Investigation of Flow Conditions and Tumble near the Spark Plug in a DI Optical Engine at Ignition 2018-01-0208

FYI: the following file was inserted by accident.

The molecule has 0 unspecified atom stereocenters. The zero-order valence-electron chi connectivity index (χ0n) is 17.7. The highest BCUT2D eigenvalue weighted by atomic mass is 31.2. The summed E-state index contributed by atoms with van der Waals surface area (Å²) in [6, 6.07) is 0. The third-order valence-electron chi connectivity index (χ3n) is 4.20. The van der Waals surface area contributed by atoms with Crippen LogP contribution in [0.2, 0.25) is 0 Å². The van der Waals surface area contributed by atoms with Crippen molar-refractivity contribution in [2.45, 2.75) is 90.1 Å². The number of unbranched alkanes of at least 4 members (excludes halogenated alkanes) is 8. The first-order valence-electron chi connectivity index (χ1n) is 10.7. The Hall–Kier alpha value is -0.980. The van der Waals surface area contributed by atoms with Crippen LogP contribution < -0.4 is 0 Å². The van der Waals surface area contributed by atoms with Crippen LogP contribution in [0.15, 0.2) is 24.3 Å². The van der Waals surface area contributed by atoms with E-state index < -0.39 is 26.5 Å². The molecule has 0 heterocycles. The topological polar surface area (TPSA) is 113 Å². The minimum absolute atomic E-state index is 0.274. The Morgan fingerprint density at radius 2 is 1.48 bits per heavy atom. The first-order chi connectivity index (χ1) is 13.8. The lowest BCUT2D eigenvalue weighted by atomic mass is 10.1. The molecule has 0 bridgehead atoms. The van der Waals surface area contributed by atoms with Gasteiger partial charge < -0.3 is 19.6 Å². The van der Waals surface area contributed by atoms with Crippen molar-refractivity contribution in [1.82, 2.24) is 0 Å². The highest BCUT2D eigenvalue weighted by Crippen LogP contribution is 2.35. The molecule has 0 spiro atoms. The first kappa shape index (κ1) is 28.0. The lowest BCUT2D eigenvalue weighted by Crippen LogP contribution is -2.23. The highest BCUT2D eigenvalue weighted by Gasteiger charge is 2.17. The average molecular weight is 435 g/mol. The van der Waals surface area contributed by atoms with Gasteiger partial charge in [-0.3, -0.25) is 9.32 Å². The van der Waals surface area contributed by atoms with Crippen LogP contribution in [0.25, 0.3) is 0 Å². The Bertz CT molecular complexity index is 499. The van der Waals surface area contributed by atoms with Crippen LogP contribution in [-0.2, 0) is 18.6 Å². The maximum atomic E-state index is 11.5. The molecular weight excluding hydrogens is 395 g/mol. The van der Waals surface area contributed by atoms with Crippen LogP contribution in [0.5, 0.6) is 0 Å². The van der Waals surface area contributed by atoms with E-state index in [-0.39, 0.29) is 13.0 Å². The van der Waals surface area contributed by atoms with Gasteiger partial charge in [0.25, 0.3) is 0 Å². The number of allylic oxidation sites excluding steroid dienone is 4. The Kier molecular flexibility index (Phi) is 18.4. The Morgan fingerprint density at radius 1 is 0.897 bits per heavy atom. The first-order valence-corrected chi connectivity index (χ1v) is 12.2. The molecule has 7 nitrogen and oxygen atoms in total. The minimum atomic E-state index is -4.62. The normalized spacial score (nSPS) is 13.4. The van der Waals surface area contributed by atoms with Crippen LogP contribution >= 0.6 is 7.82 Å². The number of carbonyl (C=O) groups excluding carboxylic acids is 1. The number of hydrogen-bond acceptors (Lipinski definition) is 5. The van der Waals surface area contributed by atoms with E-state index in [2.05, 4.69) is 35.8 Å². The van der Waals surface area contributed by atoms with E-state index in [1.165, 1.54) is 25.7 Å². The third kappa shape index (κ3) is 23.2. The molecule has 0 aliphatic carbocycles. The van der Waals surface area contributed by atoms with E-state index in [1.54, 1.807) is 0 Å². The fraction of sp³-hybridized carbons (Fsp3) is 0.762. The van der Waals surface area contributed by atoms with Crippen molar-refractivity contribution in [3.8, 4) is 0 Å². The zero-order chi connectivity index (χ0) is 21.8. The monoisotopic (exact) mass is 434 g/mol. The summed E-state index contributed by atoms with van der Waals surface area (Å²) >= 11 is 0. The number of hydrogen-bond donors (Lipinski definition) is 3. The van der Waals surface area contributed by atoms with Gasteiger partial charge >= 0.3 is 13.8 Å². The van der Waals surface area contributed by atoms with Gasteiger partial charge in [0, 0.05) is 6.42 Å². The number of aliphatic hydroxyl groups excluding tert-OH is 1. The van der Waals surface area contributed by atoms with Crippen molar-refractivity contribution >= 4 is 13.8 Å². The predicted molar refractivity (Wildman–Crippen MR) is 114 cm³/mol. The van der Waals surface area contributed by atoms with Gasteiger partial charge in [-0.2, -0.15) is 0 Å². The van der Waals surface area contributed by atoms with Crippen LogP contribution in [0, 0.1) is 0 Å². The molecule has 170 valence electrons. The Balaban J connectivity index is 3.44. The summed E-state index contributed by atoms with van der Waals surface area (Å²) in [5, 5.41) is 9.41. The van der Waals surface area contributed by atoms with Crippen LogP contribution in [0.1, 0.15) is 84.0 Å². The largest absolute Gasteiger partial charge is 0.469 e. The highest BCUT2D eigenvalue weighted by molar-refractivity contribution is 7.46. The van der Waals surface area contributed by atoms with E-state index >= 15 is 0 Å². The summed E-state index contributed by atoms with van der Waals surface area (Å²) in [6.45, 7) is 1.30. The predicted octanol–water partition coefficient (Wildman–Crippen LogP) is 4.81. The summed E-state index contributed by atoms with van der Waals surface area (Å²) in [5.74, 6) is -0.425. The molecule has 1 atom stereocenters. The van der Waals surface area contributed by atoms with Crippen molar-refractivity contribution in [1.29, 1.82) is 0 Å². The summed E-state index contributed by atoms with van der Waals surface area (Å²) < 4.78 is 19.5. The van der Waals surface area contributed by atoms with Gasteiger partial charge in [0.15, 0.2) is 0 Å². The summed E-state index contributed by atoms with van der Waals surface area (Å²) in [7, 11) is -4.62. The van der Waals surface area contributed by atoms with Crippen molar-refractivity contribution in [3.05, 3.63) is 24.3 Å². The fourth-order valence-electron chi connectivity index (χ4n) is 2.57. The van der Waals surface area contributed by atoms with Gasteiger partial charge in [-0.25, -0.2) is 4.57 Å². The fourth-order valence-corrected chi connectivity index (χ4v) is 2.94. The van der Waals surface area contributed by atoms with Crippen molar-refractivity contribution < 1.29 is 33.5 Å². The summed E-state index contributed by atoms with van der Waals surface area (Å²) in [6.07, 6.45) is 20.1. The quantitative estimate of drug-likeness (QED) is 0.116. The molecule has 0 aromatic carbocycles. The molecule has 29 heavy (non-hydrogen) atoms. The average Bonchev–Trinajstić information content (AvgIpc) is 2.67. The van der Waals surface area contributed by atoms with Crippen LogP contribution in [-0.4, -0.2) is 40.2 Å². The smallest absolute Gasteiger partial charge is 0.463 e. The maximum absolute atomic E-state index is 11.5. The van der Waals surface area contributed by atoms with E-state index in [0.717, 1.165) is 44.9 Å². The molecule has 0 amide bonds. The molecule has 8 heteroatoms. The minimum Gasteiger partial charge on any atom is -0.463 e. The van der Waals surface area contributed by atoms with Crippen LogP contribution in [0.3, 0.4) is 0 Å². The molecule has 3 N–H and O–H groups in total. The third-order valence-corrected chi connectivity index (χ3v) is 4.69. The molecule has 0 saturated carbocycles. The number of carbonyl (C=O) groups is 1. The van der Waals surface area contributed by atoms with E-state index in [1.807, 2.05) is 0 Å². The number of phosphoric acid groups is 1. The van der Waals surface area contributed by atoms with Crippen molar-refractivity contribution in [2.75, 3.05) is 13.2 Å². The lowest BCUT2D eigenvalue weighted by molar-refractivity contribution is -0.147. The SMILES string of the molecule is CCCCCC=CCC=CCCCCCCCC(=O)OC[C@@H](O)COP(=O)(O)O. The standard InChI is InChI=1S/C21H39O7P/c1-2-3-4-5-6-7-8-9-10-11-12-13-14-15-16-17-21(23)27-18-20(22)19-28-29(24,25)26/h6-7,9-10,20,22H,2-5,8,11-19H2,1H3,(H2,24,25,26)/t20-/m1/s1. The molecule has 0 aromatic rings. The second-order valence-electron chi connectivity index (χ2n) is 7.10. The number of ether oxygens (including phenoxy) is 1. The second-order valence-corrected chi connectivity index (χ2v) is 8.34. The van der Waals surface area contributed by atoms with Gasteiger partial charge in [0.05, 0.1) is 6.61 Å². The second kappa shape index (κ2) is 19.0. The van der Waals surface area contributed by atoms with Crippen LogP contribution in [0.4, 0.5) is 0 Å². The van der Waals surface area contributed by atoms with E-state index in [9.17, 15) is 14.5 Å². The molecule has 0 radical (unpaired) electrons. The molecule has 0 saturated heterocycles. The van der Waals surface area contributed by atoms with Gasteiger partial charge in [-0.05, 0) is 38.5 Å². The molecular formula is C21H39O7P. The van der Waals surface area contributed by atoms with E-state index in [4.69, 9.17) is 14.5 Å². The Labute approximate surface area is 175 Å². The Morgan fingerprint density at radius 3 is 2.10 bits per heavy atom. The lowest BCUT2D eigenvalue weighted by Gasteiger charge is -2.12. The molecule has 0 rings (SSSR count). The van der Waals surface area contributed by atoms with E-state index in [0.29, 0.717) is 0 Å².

Tumble motion plays a significant role in modern spark-ignition engines in that it promotes mixing of air/fuel for homogeneous combustion and increases the flame propagation speed for higher thermal efficiency and lower combustion variability. Cycle-by-cycle variations in the flow near the spark plug introduce variability to the initial flame kernel development, stretching, and convection, and this variability is carried over to the entire combustion process. The design of current direct-injection spark-ignition engines aims to have a tumble flow in the vicinity of the spark plug at the time of ignition. This work investigates how the flow condition changes in the vicinity of the spark plug throughout the late compression stroke via high-speed imaging of a long ignition discharge arc channel and its stretching, and via flow field measurement by particle imaging velocimetry. It is observed that the flow motion near the spark plug varies significantly cycle to cycle and can change direction from the bulk tumble flow near the time of ignition, especially when the ignition timing is late in the cycle at low tumble conditions. At a higher tumble, the bulk flow motion is maintained past the early ignition timing; and at late ignition timing, only few cycles show changed flow direction near the spark plug with much lower probability than low tumble conditions. Analysis indicates that at low tumble conditions, the mean horizontal velocity near the spark plug changes from 3.93 m/s pointing to the exhaust side at 60°BTDC to 3.05 m/s pointing to the intake side at 20°BTDC at 1000 rpm; however it is well maintained at 10.63 m/s in average from 60°BTDC to 30°BTDC pointing to the exhaust side and the mean value decreases to 7.27 m/s at 20°BTDC with the maintained flow direction at high tumble conditions. Initial flame kernel convection and propagation were also investigated at the two studied tumble levels.